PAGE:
16/07 - Stage 12 - Lannemezan to Plateau de Beille - 195 km

The route
This year’s Tour de France has already been extremely hard. Still, today’s stage may be the hardest one so far. Not only are the riders facing three difficult climbs before finishing on the merciless Plateau de Beille. They also have to overcome the nearly 200 km on the bike in very high temperatures. To make things even worse, we can expect another fast start as many riders will hope that a morning breakaway will make it all the way again.

The intermediate sprint is located in Saint-Bertrand-de-Comminges already after 20 km. This means the break probably won’t get clear until after the sprinters have fought for the points. The first categorized climb starts after nearly 50 km. Col de Portet-d’Aspet is only 4.3 km long but has an average gradient of staggering 9.7 %. A very atypical Tour de France ascent. If the breakaway isn’t established already, it will most likely happen on the steep slopes towards the top.

About 20 km after the top of Col de Portet-d’Aspet, the riders take on Col de la Core. Its average gradient of 5.7 % may not sound like much but take away the first 5 km of 2-5 % and the average gradient of the last 9 km is nearly 7 %. The feed zone comes right after the descent, in Oust. 25 km later, it’s time for Port de Lers. The 12.9 km towards the top of this category 1 climb kick up with 6 %. The steepest part is at the middle with 3 km of 8.5 %. From the top, there are over 30 km until the riders face the final struggle of the day.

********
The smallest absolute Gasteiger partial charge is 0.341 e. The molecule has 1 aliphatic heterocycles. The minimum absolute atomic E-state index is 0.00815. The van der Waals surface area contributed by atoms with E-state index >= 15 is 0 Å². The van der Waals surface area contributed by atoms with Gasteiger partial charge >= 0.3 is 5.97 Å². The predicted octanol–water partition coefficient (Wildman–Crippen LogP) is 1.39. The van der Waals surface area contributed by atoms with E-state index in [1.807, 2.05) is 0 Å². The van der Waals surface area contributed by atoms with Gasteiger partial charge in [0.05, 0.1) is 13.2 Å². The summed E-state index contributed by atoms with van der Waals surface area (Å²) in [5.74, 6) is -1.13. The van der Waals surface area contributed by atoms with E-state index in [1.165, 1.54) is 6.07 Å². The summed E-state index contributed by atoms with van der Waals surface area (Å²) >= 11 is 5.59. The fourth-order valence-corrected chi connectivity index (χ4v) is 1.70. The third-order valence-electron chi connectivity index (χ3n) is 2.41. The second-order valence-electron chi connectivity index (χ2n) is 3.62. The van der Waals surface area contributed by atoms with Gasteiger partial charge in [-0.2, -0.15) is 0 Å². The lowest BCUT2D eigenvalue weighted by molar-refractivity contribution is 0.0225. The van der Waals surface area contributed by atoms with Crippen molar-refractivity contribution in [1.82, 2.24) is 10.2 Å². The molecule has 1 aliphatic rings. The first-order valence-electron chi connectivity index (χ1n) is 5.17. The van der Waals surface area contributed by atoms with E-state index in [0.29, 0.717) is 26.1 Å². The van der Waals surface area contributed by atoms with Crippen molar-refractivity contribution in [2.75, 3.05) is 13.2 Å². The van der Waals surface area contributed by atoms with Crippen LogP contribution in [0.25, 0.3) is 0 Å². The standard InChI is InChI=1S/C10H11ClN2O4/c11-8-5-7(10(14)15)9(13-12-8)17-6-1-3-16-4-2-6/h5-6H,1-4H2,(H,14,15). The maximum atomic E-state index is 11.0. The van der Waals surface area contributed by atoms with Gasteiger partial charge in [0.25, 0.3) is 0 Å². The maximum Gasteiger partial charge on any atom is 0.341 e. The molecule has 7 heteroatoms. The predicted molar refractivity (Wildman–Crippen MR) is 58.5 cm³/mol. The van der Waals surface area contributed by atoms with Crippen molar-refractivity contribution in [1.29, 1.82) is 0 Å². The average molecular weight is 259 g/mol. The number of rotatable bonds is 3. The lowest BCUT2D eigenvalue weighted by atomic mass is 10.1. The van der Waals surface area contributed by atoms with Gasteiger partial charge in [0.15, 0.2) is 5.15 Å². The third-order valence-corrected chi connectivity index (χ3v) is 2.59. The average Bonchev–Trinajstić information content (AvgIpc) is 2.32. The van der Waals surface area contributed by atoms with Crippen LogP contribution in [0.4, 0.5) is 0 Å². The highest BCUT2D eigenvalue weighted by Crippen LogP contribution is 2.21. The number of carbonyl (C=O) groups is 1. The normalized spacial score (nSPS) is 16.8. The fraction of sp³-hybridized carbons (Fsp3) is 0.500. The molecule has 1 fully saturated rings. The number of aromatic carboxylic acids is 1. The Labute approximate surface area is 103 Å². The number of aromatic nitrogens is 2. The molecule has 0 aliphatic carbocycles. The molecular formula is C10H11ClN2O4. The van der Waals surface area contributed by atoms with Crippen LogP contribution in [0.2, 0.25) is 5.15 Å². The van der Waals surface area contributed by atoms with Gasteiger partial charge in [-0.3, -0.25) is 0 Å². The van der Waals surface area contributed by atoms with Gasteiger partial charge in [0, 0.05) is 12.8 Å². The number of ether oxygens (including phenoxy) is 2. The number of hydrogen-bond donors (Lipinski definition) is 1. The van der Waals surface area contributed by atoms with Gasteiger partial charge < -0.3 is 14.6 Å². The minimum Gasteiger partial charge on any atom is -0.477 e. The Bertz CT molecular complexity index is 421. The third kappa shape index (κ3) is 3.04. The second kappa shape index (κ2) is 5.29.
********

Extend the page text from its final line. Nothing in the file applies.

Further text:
Plateau de Beille has only been on the Tour de France program as the final climb five times in the past. The first four winners on the climb also ended up winning the Tour overall. The only exception is one-season-wonder Jelle Vanendert who won here in 2011.

The ascent starts just 100 meters after the riders turn right getting off D522. While the last two climbs today had a gentle start, this one is very different. The gradients are steep right from the beginning. It will be like dropping a grenade in the peloton on the first few kilometers. In total, the 15.8 km towards the top have an average gradient of 7.8 %. Only the last 300 meters are flat. Twice we have seen a sprint finish on this climb. In 2004, Lance Armstrong outsprinted Ivan Basso and in 2007, Alberto Contador did the same to Michael Rasmussen. Below you can see the ascent of Plateau de Beille on Google Street View.

The favorites
Since the overall winner of the race usually wins on Plateau de Beille, the top favorite today has to be Chris Froome. On stage 10, he proved to be the best climber in the race - by far. He doesn’t have to attack and gain time again but Froome knows it will be of huge psychological value if he can drop his rivals once more. The way I see it, if Team Sky wants to win this stage, they will. Froome is simply the strongest rider on the climbs. If Richie Porte is as strong as he was on stage 10, Team Sky may green-light an attack from the Tasmanian if Froome feels good. Porte is wearing the polka dot jersey even though it belongs to his team leader. However, if he finishes better than Froome today, he could take over the lead in KOM competition. It may be too much to ask for but I wouldn’t be surprised if he had it in the back of his head.